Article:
Re:brain damage? (2)

MightyMartian (840721) | about a year and a half ago | (#42608479)

Except they say her endocrine system seems to be running normally, which would, so far as I can tell, mean the hypothalamus was unaffected by the stroke. I'm sure that the effects of the stroke was probably one of the first things they checked.

Re:brain damage? (1)

DerekLyons (302214) | about a year and a half ago | (#42608587)

Why would you think those injuries to the brain, which pretty much has no effect on the progress of development, would affect the progress of her development?

Re:brain damage? (1)

interkin3tic (1469267) | about a year and a half ago | (#42608669)

I would guess they are looking into that, but I'd also guess she's not really unique as far as that goes. Sadly, lots of kids get brain damage, strokes, and comas, yet only about 6 people that we know of have stopped developing in a similar way. Also, they've already found mutations and validated it in induced pluripotent stem cells, according to the article. So I think it is probably genetics.

Bioshock? (3, Funny)

spiritplumber (1944222) | about a year and a half ago | (#42608263)

Looks like she's actually not aging, and has some sort of ability to remove tumors. Is she being stalked by a giant in a diving suit?

Re:Bioshock? (1)

SJHillman (1966756) | about a year and a half ago | (#42608355)

My first thought was the one episode of Highlander with the immortal who was stuck as a kid forever.

Re:Bioshock? (3, Interesting)

93 Escort Wagon (326346) | about a year and a half ago | (#42608751)

Or Cowboy Bebop's "Sympathy for the Devil".

Re:Bioshock? (1)

NeverVotedBush (1041088) | about a year and a half ago | (#42608919)

Or "In Time"...

Re:Bioshock? (4, Informative)

Jhon (241832) | about a year and a half ago | (#42608405)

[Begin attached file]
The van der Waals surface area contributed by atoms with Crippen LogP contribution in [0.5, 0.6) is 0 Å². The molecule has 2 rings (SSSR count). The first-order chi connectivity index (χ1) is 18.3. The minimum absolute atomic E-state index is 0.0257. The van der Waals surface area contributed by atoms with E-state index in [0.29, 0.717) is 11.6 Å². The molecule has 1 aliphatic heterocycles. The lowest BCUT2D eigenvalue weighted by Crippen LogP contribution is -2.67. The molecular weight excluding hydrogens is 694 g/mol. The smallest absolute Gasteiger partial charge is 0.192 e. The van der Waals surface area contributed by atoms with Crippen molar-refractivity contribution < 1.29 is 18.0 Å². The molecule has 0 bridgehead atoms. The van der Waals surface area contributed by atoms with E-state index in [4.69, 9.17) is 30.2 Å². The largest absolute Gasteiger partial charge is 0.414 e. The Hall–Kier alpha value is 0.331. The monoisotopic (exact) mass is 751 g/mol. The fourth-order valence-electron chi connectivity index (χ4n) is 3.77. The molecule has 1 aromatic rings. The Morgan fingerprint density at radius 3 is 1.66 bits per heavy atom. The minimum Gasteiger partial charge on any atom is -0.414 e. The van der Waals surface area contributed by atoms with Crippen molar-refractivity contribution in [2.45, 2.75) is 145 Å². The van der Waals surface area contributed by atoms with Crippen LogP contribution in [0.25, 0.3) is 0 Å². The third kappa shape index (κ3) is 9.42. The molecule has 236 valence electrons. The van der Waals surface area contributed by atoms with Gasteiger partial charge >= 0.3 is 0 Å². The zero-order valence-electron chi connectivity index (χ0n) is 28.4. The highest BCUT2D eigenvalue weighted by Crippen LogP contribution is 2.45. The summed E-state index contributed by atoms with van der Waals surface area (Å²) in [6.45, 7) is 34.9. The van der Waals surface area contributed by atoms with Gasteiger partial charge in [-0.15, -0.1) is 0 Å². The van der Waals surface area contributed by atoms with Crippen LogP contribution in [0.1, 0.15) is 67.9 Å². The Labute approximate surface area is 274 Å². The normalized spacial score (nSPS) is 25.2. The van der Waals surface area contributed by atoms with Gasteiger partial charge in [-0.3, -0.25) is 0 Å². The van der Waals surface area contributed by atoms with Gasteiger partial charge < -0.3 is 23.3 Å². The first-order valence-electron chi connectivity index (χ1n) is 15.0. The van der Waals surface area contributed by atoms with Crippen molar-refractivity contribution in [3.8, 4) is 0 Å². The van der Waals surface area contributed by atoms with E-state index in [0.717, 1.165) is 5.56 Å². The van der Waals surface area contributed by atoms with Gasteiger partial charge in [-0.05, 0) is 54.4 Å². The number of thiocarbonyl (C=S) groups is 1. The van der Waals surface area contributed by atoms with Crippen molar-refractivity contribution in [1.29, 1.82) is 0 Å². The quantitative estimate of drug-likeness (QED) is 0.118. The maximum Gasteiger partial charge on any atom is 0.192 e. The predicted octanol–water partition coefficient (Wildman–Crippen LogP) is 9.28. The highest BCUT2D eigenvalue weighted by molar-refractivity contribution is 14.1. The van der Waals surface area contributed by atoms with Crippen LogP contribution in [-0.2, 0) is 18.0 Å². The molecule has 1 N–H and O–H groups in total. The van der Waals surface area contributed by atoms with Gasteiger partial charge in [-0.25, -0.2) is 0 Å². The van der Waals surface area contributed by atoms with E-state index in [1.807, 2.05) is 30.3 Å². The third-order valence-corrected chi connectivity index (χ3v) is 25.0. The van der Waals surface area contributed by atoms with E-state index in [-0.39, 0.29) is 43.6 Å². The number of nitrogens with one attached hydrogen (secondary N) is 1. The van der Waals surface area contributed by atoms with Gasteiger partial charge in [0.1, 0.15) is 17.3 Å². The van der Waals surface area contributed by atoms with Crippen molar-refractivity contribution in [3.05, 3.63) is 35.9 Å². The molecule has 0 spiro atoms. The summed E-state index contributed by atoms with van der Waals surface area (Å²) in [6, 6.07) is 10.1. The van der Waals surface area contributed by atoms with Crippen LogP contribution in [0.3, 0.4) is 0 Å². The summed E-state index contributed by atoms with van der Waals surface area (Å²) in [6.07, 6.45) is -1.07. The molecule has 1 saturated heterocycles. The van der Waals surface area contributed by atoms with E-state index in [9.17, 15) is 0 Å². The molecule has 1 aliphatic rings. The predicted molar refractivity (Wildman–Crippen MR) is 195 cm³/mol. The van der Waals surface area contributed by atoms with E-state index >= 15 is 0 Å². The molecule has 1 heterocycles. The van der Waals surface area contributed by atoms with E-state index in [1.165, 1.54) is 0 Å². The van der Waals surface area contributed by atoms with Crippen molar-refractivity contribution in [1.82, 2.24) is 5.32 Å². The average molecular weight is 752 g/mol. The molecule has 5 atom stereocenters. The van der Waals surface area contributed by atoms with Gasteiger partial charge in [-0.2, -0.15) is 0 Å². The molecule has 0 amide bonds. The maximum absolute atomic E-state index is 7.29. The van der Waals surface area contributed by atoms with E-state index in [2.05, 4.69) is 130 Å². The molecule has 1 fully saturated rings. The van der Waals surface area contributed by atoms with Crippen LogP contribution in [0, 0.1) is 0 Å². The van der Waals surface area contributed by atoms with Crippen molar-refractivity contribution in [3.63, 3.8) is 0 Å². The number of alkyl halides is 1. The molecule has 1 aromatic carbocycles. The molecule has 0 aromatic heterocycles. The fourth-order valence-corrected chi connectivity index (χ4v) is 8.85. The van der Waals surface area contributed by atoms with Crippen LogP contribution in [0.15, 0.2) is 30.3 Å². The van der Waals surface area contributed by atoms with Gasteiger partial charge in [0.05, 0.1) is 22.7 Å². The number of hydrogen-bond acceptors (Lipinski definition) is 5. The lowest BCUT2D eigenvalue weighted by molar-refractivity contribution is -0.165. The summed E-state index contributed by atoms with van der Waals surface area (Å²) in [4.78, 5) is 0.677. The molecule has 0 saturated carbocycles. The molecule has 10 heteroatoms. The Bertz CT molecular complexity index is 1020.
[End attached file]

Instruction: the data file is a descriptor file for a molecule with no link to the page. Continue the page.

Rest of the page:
I seem to remember reading an article about her a few years ago. IIRC, her telomeres are shortening at a normal rate -- which would suggest she *IS* aging at that level.

Re:Bioshock? (0)

Anonymous Coward | about a year and a half ago | (#42608735)

mod parent up--- this was a question not addressed in the article.

It changes it from "immortality/longer life" to looks young until closer to when she dies. I assume different cells running out would result in some aging symptoms. Some cells keep working at a decreased capacity.

Re:Bioshock? (0)

Anonymous Coward | about a year and a half ago | (#42608877)

I seem to remember reading an article about her a few years ago. IIRC, her telomeres are shortening at a normal rate -- which would suggest she *IS* aging at that level.

Except telomeres don't actually cause any of the symptoms people refer to as "aging" (it was hypothesised that they might when it was discovered that the shorten over time but that hypothesis didn't pan out.) They're an effective way of tracking how many times a cell has divided, but don't have any known impact on the function of your body.

"Fountain of Youth" Pill? (0)

Frosty Piss (770223) | about a year and a half ago | (#42608285)

If they find this gene and figure out how to control it, the finantial windfall will be staggering for Big Pharma - the "Fountain of Youth" treatment will be very expensive and only available to the rich and famous such as future Brad Pitts and George Clooneys... And possibly the future Leona Helmsleys...

Re:"Fountain of Youth" Pill? (0)